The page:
Christ Church Cathedral, Oxford
|Christ Church Cathedral|
Cathedral Church of Christ
Crossing tower and spire from the cloisters
|Church of England|
|Diocese of Oxford|
Christ Church Cathedral is the cathedral of the Diocese of Oxford, which covers the counties of Oxford, Buckingham and Berkshire. It is also the chapel of Christ Church College, part of the University of Oxford. This dual role as cathedral and college chapel is unique in the Church of England.
The Cathedral is within Christ Church College and access is through the collage, which again renders the cathedral unique as it is not publicly accessible.
The cathedral was originally the church of St Frideswide's Priory. The site was historically presumed to be the location of the nunnery founded by St Frideswide, the patron saint of Oxford, and the shrine now in the Latin Chapel, originally containing relics translated at the rebuilding in 1180, was the focus of pilgrimage from at least the 12th until the early 16th century.
In 1522, the priory was surrendered to Cardinal Wolsey, who had selected it as the site for his proposed college. However, in 1529 the foundation was taken over by King Henry VIII. Work stopped, but in June 1532 the college was refounded by the King. In 1546, Henry VIII transferred to it the recently created see of Oxford from Osney. The cathedral has the name of Ecclesia Christi Cathedralis Oxoniensis, given to it by King Henry VIII's foundation charter.
There has been a choir at the cathedral since 1526, when John Taverner was the organist and also master of the choristers. The statutes of Cardinal Wolsey's original college, initially called Cardinal College, mentioned 16 choristers and 30 singing priests.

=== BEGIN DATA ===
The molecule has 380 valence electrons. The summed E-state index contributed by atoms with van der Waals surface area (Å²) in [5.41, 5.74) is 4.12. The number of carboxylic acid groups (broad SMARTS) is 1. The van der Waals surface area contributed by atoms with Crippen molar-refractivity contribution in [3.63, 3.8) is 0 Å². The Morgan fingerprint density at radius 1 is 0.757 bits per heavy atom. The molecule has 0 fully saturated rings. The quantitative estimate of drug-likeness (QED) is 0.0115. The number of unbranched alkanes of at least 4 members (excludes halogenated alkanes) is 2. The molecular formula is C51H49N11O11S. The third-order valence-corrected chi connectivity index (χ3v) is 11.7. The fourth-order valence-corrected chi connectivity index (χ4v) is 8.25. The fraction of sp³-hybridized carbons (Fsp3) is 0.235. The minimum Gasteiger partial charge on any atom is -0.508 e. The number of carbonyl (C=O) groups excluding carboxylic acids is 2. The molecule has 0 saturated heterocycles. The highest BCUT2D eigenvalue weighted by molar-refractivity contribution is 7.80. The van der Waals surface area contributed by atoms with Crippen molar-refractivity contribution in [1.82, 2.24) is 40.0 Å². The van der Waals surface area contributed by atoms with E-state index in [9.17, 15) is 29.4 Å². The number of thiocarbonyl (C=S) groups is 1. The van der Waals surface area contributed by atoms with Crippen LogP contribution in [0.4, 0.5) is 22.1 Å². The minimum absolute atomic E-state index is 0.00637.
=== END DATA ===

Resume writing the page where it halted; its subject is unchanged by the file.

Christ Church Cathedral has been said to be the smallest cathedral in the Church of England, and although it once was, there are now smaller cathedrals which were once parish churches elevated to cathedral status in the 20th century.
The nave, choir, main tower and transepts are late Norman. There are architectural features ranging from Norman to the Perpendicular style and a large rose window of the ten-part (which is to say botanical) type.
Dean and Chapter
The cathedral is led by the Dean. The Chapter includes the Sub-Dean, the Regius Professor of Divinity (Canon Residentiary), the Lady Margaret Professor of Divinity]] (Canon Residentiary), the Regius Professor of Moral and Pastoral Theology (Canon Residentiary), the Regius Professor of Ecclesiastical History (Canon Residentiary), the Archdeacon of Oxford, and the Continuing Ministerial Development Advisor (Diocesan Canon)
The organ is a 43-rank, four-manual and pedal instrument built in 1979 by Austrian firm Rieger Orgelbau.
The main choir, the Christ Church Cathedral Choir, consists of 12 men (6 professional "lay-clerks" and 6 student "academical clerks") and 16 choristers (boys aged 7 – 13), and is directed by Stephen Darlington. They sing in university term time, at Christmas and Easter, and have an extensive touring and recording programme.
Former choristers include the composer Sir William Walton.
The cathedral is also served by the Cathedral Singers, a group which consists of volunteers. They are usually in residence outside of term time when the choristers and academical clerks of the main choir are on holiday.
The college choir sings every 1–2 weeks in term time and is made up of current undergraduates and postgraduates from the college.
| ("Wikimedia Commons" has material|
about Christ Church Cathedral, Oxford)
- Christ Church Cathedral
- Christ Church Cathedral Choir
- Oxford Cathedral information
- A history of the choristers of Christ Church Cathedral, Oxford
- Sacred destinations photo gallery
- "Cathedral | Christ Church, Oxford University". http://www.chch.ox.ac.uk/cathedral. Retrieved 2016-03-04.
- Levin, Carole (2013). The Heart and Stomach of a King. University of Pennsylvania Press. p. 20. ISBN 978 0 8122 2240 1.
- "Christ Church Cathedral - Miscellany". 2004-12-06. Archived from the original on 6 December 2004. https://web.archive.org/web/20041206173809/http://www.chch.ox.ac.uk/cathedral/present/misc.html. Retrieved 2016-03-04.
- "The National Pipe Organ Register (NPOR) V2.11". http://www.npor.org.uk/cgi-bin/Rsearch.cgi?Fn=Rsearch&rec_index=N11123. Retrieved 2016-03-04.
|Cathedrals of the Church of England|
Province of York:
Newcastle upon Tyne •